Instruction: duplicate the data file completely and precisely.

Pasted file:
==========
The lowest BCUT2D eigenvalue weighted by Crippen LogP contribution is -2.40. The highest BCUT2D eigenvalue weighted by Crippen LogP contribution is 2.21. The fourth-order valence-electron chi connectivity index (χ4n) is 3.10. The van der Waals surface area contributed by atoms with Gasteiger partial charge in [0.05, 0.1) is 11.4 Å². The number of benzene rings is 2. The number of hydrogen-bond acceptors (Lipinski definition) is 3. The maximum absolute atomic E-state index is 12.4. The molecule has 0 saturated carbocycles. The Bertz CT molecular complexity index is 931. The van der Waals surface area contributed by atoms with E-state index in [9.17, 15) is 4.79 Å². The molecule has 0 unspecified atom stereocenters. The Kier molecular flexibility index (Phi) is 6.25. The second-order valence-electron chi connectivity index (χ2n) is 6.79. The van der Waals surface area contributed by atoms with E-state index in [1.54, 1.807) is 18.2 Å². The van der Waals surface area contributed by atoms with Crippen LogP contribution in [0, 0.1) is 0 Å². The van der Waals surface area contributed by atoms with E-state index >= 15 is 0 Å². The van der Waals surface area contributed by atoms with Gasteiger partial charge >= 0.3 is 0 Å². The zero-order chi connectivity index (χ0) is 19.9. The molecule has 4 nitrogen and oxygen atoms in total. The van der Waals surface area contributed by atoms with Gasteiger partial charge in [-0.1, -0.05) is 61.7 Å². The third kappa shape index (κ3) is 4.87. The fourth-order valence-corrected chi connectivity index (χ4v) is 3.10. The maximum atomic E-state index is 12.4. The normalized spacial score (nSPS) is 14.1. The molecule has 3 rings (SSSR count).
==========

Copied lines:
The lowest BCUT2D eigenvalue weighted by Crippen LogP contribution is -2.40. The highest BCUT2D eigenvalue weighted by Crippen LogP contribution is 2.21. The fourth-order valence-electron chi connectivity index (χ4n) is 3.10. The van der Waals surface area contributed by atoms with Gasteiger partial charge in [0.05, 0.1) is 11.4 Å². The number of benzene rings is 2. The number of hydrogen-bond acceptors (Lipinski definition) is 3. The maximum absolute atomic E-state index is 12.4. The molecule has 0 saturated carbocycles. The Bertz CT molecular complexity index is 931. The van der Waals surface area contributed by atoms with E-state index in [9.17, 15) is 4.79 Å². The molecule has 0 unspecified atom stereocenters. The Kier molecular flexibility index (Phi) is 6.25. The second-order valence-electron chi connectivity index (χ2n) is 6.79. The van der Waals surface area contributed by atoms with E-state index in [1.54, 1.807) is 18.2 Å². The van der Waals surface area contributed by atoms with Crippen LogP contribution in [0, 0.1) is 0 Å². The van der Waals surface area contributed by atoms with E-state index >= 15 is 0 Å². The van der Waals surface area contributed by atoms with Gasteiger partial charge >= 0.3 is 0 Å². The zero-order chi connectivity index (χ0) is 19.9. The molecule has 4 nitrogen and oxygen atoms in total. The van der Waals surface area contributed by atoms with Gasteiger partial charge in [-0.1, -0.05) is 61.7 Å². The third kappa shape index (κ3) is 4.87. The fourth-order valence-corrected chi connectivity index (χ4v) is 3.10. The maximum atomic E-state index is 12.4. The normalized spacial score (nSPS) is 14.1. The molecule has 3 rings (SSSR count).